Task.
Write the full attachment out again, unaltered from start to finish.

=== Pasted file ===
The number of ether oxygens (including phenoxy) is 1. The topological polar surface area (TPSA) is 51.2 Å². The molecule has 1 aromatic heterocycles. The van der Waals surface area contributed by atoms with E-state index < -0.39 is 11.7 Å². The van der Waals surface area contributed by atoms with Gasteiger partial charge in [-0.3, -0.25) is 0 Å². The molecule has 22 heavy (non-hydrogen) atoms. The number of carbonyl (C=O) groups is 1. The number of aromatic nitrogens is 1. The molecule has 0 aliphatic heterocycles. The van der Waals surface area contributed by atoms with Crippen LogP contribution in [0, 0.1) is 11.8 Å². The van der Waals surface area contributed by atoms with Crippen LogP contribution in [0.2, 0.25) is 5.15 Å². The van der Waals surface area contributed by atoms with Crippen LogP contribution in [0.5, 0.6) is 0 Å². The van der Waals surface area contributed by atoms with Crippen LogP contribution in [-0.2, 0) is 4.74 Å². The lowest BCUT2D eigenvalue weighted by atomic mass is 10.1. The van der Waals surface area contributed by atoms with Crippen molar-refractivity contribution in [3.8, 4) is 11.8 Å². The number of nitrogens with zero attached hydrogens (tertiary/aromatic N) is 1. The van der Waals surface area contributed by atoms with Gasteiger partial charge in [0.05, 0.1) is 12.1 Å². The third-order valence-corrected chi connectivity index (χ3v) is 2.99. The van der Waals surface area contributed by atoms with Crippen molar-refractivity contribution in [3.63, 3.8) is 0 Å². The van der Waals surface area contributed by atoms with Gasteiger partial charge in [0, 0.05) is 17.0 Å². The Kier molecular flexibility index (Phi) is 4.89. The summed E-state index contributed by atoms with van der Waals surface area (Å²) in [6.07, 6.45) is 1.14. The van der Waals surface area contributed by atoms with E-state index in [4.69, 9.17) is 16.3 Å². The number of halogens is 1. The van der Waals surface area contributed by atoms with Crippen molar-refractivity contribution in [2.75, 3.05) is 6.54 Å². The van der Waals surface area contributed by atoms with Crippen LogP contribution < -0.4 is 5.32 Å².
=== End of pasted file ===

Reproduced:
The number of ether oxygens (including phenoxy) is 1. The topological polar surface area (TPSA) is 51.2 Å². The molecule has 1 aromatic heterocycles. The van der Waals surface area contributed by atoms with E-state index < -0.39 is 11.7 Å². The van der Waals surface area contributed by atoms with Gasteiger partial charge in [-0.3, -0.25) is 0 Å². The molecule has 22 heavy (non-hydrogen) atoms. The number of carbonyl (C=O) groups is 1. The number of aromatic nitrogens is 1. The molecule has 0 aliphatic heterocycles. The van der Waals surface area contributed by atoms with Crippen LogP contribution in [0, 0.1) is 11.8 Å². The van der Waals surface area contributed by atoms with Crippen LogP contribution in [0.2, 0.25) is 5.15 Å². The van der Waals surface area contributed by atoms with Crippen LogP contribution in [0.5, 0.6) is 0 Å². The van der Waals surface area contributed by atoms with Crippen LogP contribution in [-0.2, 0) is 4.74 Å². The lowest BCUT2D eigenvalue weighted by atomic mass is 10.1. The van der Waals surface area contributed by atoms with Crippen molar-refractivity contribution in [3.8, 4) is 11.8 Å². The number of nitrogens with zero attached hydrogens (tertiary/aromatic N) is 1. The van der Waals surface area contributed by atoms with Gasteiger partial charge in [0.05, 0.1) is 12.1 Å². The third-order valence-corrected chi connectivity index (χ3v) is 2.99. The van der Waals surface area contributed by atoms with Crippen molar-refractivity contribution in [3.63, 3.8) is 0 Å². The van der Waals surface area contributed by atoms with Gasteiger partial charge in [0, 0.05) is 17.0 Å². The Kier molecular flexibility index (Phi) is 4.89. The summed E-state index contributed by atoms with van der Waals surface area (Å²) in [6.07, 6.45) is 1.14. The van der Waals surface area contributed by atoms with E-state index in [4.69, 9.17) is 16.3 Å². The number of halogens is 1. The van der Waals surface area contributed by atoms with Crippen molar-refractivity contribution in [2.75, 3.05) is 6.54 Å². The van der Waals surface area contributed by atoms with Crippen LogP contribution < -0.4 is 5.32 Å².